- Apply insect repellent to exposed skin.
- Do not put repellent on wounds or broken skin.
- Do not breathe in, swallow, or get into the eyes (DEET is toxic if swallowed). If using a spray product, apply DEET to your face by spraying your hands and rubbing the product carefully over the face, avoiding eyes and mouth.
- Unless you are staying in air-conditioned or well-screened housing, purchase a bed net impregnated with the insecticide permethrin or deltamethrin. Or, spray the bed net with one of these insecticides if you are unable to find a pretreated bed net.
- DEET may be used on adults, children, and infants older than 2 months of age. Protect infants by using a carrier draped with mosquito netting with an elastic edge for a tight fit.
- Children under 10 years old should not apply insect repellent themselves. Do not apply to young children’s hands or around eyes and mouth.
- To prevent fungal and parasitic infections, keep feet clean and dry, and do not go barefoot.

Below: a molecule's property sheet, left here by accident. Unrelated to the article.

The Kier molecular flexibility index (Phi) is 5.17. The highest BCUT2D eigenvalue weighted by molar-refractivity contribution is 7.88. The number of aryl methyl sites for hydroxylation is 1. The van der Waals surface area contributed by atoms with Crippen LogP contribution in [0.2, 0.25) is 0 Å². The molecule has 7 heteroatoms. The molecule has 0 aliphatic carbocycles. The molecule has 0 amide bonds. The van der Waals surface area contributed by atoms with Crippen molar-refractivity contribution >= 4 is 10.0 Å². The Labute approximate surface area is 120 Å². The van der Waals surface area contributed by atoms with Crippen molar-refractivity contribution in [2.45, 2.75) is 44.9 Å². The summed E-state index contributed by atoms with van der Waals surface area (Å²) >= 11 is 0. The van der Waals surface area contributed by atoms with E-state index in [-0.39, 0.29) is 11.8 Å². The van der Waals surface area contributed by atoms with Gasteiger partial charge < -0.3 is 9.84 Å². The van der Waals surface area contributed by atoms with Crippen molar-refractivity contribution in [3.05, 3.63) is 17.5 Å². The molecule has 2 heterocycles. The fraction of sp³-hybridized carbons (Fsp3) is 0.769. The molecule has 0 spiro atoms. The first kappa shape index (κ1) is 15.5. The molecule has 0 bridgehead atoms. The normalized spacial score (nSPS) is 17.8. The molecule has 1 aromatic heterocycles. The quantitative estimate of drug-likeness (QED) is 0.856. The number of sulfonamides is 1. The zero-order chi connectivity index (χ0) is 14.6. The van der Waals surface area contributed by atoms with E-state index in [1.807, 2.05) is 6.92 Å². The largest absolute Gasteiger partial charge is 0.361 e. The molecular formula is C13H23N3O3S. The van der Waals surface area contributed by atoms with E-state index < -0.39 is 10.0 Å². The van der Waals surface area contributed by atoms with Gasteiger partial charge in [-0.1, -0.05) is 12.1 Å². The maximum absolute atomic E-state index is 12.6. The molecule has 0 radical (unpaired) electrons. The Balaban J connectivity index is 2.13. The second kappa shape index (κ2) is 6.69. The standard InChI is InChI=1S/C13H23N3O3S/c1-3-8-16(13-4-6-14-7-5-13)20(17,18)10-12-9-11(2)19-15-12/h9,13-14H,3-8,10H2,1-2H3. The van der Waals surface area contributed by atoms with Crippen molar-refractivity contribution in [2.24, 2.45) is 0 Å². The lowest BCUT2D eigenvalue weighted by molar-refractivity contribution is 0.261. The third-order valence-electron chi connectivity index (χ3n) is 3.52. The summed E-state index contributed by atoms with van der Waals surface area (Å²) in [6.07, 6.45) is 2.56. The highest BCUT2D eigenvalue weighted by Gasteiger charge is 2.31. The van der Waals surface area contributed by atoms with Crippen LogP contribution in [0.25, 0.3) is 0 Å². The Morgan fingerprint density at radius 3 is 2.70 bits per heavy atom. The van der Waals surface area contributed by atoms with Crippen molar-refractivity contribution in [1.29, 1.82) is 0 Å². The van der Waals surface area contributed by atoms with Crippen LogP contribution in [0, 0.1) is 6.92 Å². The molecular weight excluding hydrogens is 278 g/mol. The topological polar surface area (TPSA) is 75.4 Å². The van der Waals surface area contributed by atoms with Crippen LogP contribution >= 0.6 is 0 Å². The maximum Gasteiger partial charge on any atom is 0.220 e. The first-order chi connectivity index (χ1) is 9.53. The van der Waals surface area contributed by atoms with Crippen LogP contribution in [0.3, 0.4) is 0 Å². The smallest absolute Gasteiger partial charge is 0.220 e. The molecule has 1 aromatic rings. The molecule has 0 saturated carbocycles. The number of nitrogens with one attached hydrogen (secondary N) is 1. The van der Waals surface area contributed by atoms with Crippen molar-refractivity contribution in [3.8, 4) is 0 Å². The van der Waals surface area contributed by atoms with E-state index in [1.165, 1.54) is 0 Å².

- Always use latex condoms to reduce the risk of HIV and other sexually transmitted diseases.
Source: Centers for Disease Control and Prevention
SAFETY AND SECURITY: While the security situation in Macedonia is stabilizing, it remains unsettled and potentially dangerous. Although the overall level of violence has diminished since 2001, localized inter-ethnic and criminal violence continues. Recent acts of violence, including bombings, have occurred in Skopje and other towns in Macedonia, and have resulted in the injury and death of bystanders as well as property damage. An American citizen bystander was killed in such an attack in Skopje in July 2003. Travelers should be alert for unusual behavior and other possible indicators that something out of the ordinary is in progress. The potential remains for acts of intimidation and violence against American citizens.